Pierce, Johnson and Pennefather organized an exploration trip on Rod Pierce’s liveaboard MV Barbarian to search for the wreck. Pearce spotted the large tailplane as he made his way along the edge of the fringing reef. Over the next few days, they dived the wreck as much as its depth of nearly 165 feet would allow. They entered the inside of the plane and found the radio call plate with the serial number on it—which later allowed them to positively identify it as the famous “Black Jack.”

Diving the “Black Jack” is a unique experience as the plane is so intact. As it sits on a sandy seabed in clear blue waters with visibility that can easily reach 130 feet, it is almost like a set from a Hollywood movie! The nose is badly crumpled from the impact of the crash landing and the propellers on the four engines are somewhat twisted, but the rest of the plane is all there. It is a quite remarkable sight after almost 80 years underwater.

Amazing visiblity allows divers to marvel at the intact “Black Jack” in all its glory


Kimbe Bay’s Zero Wreck

As the story is told around the bar at Walindi Plantation Resort, the day the Zero was found by local villager William Nui was not long after a small plane had crashed on takeoff from Hoskins Airport in Kimbe Bay. So, when William saw a plane laying on the sandy sea floor, he thought he had found the wreckage of the recent crash—not that of a WWII Japanese fighter that had remained undisturbed for nearly 60 years!

William was freediving for sea cucumbers when he noticed what seemed to be a large shadow on the seabed. Like many people in Papua New Guinea, he is very superstitious and thought that he was looking at a ghost lying face-up with its arms outstretched, soaking up the sun. Terrified, he shot to the surface and the relative safety of his canoe, eventually summoning up enough courage to go back down to take a closer look, realizing that it was the wreck of a plane rather than some demon of the deep.

Kimbe Bay’s Zero wreck is in excellent condition, suggesting the pilot executed a controlled crash landing

William took his story to the local authorities and word of the discovery made it to the late Max Benjamin, the owner of Walindi Resort, who, although somewhat doubtful about its veracity, felt that it should be checked out. What Max found was a WWII Mitsubishi Zero in quite remarkable condition, despite its six decades underwater. There were no signs of bullet holes or combat damage to indicate that the plane had been shot down, rather the “off” position of the throttle lever and the pitch control set to reduce air speed clearly pointed to a controlled crash landing.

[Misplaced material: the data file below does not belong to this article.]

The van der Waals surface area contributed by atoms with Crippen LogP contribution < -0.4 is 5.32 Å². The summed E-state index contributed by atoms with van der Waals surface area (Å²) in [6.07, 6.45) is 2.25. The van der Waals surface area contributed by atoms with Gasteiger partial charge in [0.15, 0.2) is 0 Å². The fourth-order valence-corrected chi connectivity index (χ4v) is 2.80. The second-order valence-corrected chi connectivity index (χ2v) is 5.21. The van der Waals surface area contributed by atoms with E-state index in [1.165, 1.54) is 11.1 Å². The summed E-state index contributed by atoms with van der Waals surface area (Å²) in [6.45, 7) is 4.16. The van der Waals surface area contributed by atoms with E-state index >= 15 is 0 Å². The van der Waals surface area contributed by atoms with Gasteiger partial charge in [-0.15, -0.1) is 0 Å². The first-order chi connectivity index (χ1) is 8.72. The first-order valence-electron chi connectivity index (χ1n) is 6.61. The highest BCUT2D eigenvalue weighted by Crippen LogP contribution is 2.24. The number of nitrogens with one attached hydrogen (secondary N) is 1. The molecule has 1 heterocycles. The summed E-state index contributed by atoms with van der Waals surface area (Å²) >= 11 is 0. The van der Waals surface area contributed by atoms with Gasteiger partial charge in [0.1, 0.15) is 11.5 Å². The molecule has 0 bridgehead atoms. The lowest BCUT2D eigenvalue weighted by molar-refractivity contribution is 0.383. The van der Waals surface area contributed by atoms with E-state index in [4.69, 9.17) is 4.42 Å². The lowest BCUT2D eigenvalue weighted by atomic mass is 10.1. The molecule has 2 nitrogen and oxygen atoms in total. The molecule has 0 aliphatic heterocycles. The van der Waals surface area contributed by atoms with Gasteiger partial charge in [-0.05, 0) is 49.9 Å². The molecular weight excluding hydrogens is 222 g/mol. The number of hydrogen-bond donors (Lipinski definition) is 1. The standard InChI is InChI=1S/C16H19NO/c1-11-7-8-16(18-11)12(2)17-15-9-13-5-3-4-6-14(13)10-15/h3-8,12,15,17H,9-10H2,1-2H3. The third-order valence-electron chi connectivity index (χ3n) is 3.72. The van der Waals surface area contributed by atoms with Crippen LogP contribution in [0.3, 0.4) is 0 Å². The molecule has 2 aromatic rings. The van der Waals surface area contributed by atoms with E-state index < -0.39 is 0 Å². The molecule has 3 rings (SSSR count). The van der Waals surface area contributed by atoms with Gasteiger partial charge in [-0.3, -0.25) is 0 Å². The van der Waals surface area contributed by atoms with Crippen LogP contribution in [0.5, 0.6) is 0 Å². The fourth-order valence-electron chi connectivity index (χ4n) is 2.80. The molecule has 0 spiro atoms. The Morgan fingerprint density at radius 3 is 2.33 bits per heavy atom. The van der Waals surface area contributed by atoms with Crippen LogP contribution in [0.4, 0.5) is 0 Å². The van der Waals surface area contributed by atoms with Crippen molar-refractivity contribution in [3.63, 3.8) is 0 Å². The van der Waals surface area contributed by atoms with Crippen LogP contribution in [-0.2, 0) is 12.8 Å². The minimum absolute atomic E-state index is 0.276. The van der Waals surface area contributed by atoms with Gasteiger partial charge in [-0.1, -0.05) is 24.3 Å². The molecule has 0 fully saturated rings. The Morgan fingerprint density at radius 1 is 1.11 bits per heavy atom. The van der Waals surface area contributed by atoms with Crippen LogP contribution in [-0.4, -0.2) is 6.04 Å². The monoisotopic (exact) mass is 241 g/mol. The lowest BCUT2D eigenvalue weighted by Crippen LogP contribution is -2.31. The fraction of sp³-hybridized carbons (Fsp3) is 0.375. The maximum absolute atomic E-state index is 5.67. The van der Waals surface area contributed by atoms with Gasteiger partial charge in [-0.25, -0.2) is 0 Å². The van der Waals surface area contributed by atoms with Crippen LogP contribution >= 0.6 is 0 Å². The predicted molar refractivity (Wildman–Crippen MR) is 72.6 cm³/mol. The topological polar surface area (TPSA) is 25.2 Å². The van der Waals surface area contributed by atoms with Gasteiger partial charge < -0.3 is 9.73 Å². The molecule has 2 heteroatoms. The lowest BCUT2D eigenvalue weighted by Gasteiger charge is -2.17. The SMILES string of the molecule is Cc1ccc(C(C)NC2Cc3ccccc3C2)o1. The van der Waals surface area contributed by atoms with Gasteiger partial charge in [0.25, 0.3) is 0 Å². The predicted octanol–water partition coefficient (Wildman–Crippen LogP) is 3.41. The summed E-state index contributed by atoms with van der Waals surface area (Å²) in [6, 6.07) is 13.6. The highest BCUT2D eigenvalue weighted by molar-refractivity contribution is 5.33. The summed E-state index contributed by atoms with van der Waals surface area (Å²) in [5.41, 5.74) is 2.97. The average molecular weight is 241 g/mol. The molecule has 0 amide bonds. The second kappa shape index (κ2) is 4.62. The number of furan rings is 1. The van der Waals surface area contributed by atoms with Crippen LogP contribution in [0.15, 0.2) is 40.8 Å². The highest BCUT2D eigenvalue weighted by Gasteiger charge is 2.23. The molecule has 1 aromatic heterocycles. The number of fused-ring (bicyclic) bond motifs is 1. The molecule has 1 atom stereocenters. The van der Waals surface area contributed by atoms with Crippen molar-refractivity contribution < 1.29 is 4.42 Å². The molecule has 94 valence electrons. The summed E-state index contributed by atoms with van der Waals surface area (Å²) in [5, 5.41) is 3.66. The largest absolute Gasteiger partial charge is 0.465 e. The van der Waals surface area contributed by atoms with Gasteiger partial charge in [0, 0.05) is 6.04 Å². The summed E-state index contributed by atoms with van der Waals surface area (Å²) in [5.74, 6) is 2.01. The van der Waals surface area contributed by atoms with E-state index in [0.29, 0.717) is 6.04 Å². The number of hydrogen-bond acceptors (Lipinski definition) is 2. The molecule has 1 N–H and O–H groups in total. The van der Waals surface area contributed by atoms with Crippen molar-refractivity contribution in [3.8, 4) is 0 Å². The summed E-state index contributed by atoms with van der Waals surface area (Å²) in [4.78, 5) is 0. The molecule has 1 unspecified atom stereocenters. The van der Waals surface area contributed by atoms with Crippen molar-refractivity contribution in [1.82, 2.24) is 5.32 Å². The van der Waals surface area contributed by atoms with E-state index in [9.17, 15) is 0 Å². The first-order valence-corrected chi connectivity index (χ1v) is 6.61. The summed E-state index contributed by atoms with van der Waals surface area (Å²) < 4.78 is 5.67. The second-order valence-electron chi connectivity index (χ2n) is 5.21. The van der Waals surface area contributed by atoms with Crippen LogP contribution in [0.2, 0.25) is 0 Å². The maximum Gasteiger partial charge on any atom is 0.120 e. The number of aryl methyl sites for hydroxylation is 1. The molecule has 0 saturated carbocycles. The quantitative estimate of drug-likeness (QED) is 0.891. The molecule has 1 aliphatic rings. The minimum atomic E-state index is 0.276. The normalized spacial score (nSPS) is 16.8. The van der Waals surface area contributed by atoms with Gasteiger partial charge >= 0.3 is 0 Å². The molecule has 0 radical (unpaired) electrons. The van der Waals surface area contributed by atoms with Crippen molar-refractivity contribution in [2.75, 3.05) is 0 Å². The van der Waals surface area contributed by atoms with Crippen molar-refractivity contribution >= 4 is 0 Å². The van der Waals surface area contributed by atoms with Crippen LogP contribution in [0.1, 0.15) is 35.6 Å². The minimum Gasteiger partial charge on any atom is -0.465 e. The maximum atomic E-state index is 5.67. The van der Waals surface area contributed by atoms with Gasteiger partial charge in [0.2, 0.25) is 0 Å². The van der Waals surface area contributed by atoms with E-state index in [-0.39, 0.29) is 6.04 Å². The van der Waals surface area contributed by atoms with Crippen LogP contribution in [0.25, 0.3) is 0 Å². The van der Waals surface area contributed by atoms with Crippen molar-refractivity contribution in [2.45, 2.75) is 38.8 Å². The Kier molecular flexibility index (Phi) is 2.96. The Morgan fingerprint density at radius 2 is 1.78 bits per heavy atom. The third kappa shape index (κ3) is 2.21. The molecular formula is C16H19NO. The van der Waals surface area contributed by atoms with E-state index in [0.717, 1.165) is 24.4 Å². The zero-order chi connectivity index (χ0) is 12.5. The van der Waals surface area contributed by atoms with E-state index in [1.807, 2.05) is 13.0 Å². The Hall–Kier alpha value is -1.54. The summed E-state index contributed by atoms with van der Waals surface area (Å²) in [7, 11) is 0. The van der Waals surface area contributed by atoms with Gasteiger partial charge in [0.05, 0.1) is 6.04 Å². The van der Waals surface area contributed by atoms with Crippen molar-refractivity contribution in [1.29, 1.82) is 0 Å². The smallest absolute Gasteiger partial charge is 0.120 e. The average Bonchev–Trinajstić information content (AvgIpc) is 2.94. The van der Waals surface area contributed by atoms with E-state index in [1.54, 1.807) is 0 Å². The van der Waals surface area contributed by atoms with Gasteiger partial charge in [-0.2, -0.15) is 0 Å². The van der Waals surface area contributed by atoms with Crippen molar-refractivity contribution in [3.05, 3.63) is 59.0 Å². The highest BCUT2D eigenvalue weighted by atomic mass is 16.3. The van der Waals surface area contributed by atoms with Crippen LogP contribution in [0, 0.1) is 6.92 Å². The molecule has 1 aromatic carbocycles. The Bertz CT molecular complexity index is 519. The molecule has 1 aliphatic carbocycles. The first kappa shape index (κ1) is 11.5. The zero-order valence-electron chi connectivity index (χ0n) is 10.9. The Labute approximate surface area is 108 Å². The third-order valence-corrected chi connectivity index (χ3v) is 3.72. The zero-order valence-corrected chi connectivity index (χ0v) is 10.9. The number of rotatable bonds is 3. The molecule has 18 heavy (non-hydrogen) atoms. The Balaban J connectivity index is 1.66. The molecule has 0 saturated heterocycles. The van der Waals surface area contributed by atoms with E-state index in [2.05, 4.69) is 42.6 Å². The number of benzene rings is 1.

In all probability, the pilot had got lost and ran out of fuel—a relatively common occurrence during the New Guinea campaign and confirmed by Japanese records showing that in 1942 only 10 Zero pilots were shot down in air combat, but 16 disappeared due to “unknown causes.” The aircraft’s serial number and date were still visible on the wreck, and military records show that the plane went missing during the battle of Cape Gloucester on West New Britain on December 26th, 1944. The pilot on that day was Tomiharu Honda, but his fate remains a mystery. However, a local story suggests that some villagers who saw the plane come down helped him ashore and took him to nearby Talasea.

No one knows what happened after that, but one theory is that losing a plane due to navigational errors would have been a very significant loss of honor, and unable to deal with such a loss of face, Honda spent the rest of his life in the jungles of New Britain. An alternative but slightly more gruesome notion—which is very popular around the bar at Walindi—is that he ended up as the main course of a ceremonial feast for a headhunting tribe, a practice still common in those days.

Did pilot Tomiharu Honda wander the jungles of New Britain for the remainder of his days—or become a victim of the headhunting practices of the day?


New Ireland’s “Deep Pete”

While Rabaul was Japan’s main base along the southern rim of the Pacific, Kavieng in nearby New Ireland also played a significant role in the grand Japanese plan for control of New Guinea together with the isolation and possible invasion of Australia to the south. Kavieng’s strategic location to the north of Rabaul meant that it could be used to protect both Rabaul and the Japanese supply convoys coming down to New Guinea from Japan and the huge Imperial Navy base at Truk Lagoon in the central Pacific. At Kavieng, the Japanese significantly expanded the original Australian-built airfield and set up a seaplane base, which—when the tide of war turned—became an important target for the Allied forces.